Kentucky Supreme Court Dismisses Case Against Printer Who Refused to Make Pride Shirts

by Sam Cronin

EDGE Media Network Contributor

Tuesday November 5, 2019

The Kentucky Supreme Court sided with a print shop owner Friday in dismissing a case brought against him for refusing to print LGBTQ Pride t-shirts for Lexington's Gay and Lesbian Services Organization.

The argument began in 2012 when the Lexington Human Rights Commission ordered shop owner Blaine Adamson to make the shirts and to attend diversity training. He brought the case to court in 2012, and since then the circuit court and state court of appeals have sided with the print shop owner, who argued making the shirts went against his religion.

In 2017, the appeals court sided with Adamson, saying that though his business was subject to the city's fairness ordinance, a private business was not prohibited "from engaging in viewpoint or message censorship" under that ordinance, according to NBC News.

The State Supreme Court of Kentucky agreed and upheld the lower court rulings, saying that "the gay advocacy group lacked standing to make a claim against shop owner Blaine Adamson because the city's gay rights law was written to protect individuals," according to NBC.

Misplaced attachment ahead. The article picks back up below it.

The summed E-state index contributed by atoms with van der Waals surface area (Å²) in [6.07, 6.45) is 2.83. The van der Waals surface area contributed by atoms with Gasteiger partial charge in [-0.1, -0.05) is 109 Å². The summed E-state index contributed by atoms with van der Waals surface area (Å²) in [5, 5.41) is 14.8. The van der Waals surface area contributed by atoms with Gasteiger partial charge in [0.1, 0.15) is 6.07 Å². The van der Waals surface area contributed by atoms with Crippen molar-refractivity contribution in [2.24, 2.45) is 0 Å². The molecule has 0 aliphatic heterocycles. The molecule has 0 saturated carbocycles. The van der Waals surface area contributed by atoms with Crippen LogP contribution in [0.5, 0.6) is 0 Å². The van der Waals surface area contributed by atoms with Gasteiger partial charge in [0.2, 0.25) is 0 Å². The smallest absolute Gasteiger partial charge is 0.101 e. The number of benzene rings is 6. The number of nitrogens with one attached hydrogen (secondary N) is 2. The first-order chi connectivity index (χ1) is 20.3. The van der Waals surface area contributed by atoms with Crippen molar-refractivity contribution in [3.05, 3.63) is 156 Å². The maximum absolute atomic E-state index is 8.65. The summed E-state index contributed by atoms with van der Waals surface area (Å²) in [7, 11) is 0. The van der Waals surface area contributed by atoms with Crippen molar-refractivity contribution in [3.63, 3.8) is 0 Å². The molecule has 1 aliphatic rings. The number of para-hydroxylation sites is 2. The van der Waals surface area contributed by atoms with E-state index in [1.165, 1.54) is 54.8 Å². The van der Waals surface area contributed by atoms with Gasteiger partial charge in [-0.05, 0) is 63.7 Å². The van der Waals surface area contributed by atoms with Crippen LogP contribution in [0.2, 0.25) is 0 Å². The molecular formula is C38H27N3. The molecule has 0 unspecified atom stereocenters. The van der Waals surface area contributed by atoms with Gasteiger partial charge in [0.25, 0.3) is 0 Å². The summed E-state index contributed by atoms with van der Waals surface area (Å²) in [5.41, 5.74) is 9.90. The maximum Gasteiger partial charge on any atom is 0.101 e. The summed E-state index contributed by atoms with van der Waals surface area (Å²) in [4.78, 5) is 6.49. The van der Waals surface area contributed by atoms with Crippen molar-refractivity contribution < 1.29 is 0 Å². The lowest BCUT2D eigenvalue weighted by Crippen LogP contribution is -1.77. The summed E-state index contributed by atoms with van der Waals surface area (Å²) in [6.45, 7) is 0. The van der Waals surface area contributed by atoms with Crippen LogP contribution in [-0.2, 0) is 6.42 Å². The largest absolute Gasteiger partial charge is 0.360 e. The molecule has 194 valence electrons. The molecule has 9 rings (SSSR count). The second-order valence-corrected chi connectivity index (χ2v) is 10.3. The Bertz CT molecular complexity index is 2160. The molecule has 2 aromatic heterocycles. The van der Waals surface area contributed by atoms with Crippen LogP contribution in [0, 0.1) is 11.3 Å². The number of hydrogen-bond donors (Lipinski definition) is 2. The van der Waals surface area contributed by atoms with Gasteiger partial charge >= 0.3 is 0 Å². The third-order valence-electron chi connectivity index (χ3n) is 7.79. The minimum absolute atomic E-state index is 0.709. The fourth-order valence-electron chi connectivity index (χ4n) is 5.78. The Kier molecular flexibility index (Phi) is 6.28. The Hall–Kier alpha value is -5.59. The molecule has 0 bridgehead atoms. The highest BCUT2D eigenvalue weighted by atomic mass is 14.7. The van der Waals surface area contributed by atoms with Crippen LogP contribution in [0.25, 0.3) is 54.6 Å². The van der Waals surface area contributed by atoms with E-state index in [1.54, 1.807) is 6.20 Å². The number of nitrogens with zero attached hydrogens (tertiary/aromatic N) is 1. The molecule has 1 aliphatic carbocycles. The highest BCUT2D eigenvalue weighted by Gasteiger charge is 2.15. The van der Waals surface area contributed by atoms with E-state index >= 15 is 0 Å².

"While this result is no doubt disappointing to many interested in this case and its potential outcome, the fact that the wrong party filed the complaint makes the discrimination analysis almost impossible to conduct, including issues related to freedom of expression and religion," the justices wrote in the ruling.

Adamson said in August after a hearing before the State Supreme Court that printing the shirt, which would have said "Lexington Pride Festival" "goes against my conscience."

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